This is the mind (perception=work, money, hassle) leading to justification (don’t want kids) ruling (won’t have kids) over the heart (innate female need=bear children)! This is not an action. This is a reaction to manufactured external stimuli!

          A justification (perception) “I don’t want children” is absent of God and heart. That justification strays drastically from heart and leaps to her external environment. The heart doesn’t need to justify a single feeling. I don’t need to justify to anyone that I love my mom and a woman does not have to justify to anyone that she loves her father. It’s sincerely realized in his/her heart. Have you ever heard a grown woman who can have children and is in love with a man, say, “God told me in the depths of my heart to not have children?”

          Thank you for your great comments. 🙂

  9. #25 by on May 6, 2011 - 6:10 am

    Oh, you knew I was going to jump in on this one!
    Charlie, Charlie, Charlie…tsk…tsk…you’ve given yourself quite the wedgie with this one, haven’t you? Might I mention a very good reason why women hesitate to procreate? It’s because men LEAVE. Unlike warranties, men come with no guarantees. I applaud you for being a good father, but the fact is many are not.
    I have three children; two are grown, and one is going to be 18 soon. I love them and wouldn’t trade them for the world. The first husband bailed on me and the first two when they were pre-school age. Now I could lie and paint a picture of myself that isn’t accurate to make myself look better, but I don’t do that. The fact is that when he left I was uneducated, didn’t have a high school diploma, had to stoop to the humiliation of Welfare, return to school to get my GED, and then start looking for work to make due. I’ve done nothing but struggle through my life because of poor decisions he made. And child support? Well, that’s laughable. He worked for cash under the table for years. All because he wanted to get out of paying $350 a month for two kids. TWO KIDS! I never tried to raise it, because hell…I couldn’t afford an attorney and he didn’t pay it anyway. You know who suffered the most in this? The children. Dead-beat dad, doesn’t help provide for them, only comes around when he has an a-ha moment and remembers there’s at least one good thing he has to show for his life, and all because I thought we married, had children, and it was a done deal. There are no guarantee’s with men. And believe it or not most women still want the fairytale and believe parenting is between two people.

    • #26 by charlie nitric on May 6, 2011 - 8:09 am

      Hi Kitty –

      Hahaha you know how much I love my wedgies. :))

      Kitty, men leaving a woman is a future occurrence that hasn’t happened yet. My blog is not about how a woman’s life will look like in the future. That’s like a husband telling his wife he doesn’t want kids because she may leave him for another man. That’s like a wife saying we can’t have kids because of the December 21, 2012 doomsday prediction. None is this has happened yet and none of this applies to my blog.

      No where in my there anything remotely close to being a fairy tale. You guys are incorporating a fairy tale lifestyle into my post but my words don’t say that anywhere. I didn’t reference any perfect, idealistic life for a mother.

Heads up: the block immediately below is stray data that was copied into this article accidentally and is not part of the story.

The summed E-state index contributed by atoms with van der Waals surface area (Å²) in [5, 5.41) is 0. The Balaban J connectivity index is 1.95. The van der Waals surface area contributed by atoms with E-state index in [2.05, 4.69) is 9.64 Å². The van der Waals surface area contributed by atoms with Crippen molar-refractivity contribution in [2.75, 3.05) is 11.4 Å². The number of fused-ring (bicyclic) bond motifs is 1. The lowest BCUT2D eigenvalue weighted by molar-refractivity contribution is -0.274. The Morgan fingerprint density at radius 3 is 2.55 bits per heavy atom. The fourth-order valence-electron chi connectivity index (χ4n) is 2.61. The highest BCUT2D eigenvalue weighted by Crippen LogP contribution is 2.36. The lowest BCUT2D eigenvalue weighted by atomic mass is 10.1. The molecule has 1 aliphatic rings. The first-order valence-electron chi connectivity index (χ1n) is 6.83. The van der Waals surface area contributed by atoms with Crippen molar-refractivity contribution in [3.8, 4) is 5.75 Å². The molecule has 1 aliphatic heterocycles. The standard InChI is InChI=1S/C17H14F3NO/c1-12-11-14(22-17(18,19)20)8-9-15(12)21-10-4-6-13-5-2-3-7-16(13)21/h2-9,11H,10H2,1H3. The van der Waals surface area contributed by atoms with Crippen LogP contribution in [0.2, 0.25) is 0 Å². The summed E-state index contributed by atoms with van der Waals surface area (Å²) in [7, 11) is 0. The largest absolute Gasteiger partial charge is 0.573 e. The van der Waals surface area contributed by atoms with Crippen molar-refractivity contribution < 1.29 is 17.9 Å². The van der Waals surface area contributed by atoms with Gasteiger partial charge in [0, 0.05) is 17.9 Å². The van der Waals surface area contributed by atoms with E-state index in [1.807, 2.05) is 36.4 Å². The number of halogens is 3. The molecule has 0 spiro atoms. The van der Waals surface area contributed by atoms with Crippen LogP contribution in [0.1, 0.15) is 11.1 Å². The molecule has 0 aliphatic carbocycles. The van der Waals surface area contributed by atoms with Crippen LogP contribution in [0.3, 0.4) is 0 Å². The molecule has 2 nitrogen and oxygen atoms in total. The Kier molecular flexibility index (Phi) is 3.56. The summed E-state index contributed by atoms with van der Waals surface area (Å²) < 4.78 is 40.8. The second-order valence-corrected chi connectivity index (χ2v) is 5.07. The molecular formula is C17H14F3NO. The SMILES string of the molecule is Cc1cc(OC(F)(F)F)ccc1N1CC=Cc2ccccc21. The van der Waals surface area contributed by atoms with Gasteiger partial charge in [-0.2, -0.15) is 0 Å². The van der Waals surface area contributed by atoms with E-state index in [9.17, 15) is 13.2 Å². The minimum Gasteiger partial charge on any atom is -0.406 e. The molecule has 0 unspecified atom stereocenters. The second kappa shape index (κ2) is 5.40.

In fact, there are only 2 short sections where I commented on life after birth. I believe I mentioned how motherhood can be chaotic and hectic (pandemonium), multi-tasking and wanting to toss the fridge at someone. The only other reference of her life after her baby is born, is the 2nd to last sentence, hearing her baby say “I love you mom.”

      I’m truly sorry and saddened by the struggles you’ve mentioned in your comments. Those are hurtful experiences, no doubt. The thing is, my post isn’t about what transpires during the life of a family. Good and bad things happen in the very best, role model type families also. But this blog isn’t about model families.

      My blog is about a loving woman with a loving man, whom ignores her instinctive voice to bear children and miss out on God’s blessing to her.

      As always Kitty, thank you for your comments. 🙂

  10. #27 by Jessica S on May 7, 2011 - 10:33 pm

    Wow, I’m stunned. Really. This was a very well organized, wonderfully written, and extremely heartfelt post. For all of that, truly–well done!

    I see both sides of this issue, actually. While I shy away from the word obligation, because children are a gift rather than a duty (although once gifted one, they become your duty), I do agree that it is inherent with every woman to wish to conceive. The circumstances may vary, but ineveitably at some point, women feel that little tinge inside themselves with the desire to call a child their very own. People make mistakes with how they get their children, and often make mistakes once they have their children, but the child itself is never a mistake–it is a gift. Even if we don’t understand the reasoning.

    That being said, the reality is that if a woman DOES want children in the future and even has a loving man, if that loving man isn’t able to support them, sometimes waiting feels like the only option. Waiting is not denying. When a woman gets pregnant, she feels it at work. Unless she’s the boss, she has to constantly guard her position of employment. She is now a potential weak link — she could get too much morning sickness, she may become hormonal and become less dependable, her values may change and her dedication the job comes into question, once she has the child she may expect to be treated differently with different hours and schedule, how long off are you going to have to give her when she comes close to having the baby and after she’s had it? Most of these are nonsensical concerns, but women have to face them each and every day when they decide to get pregnant.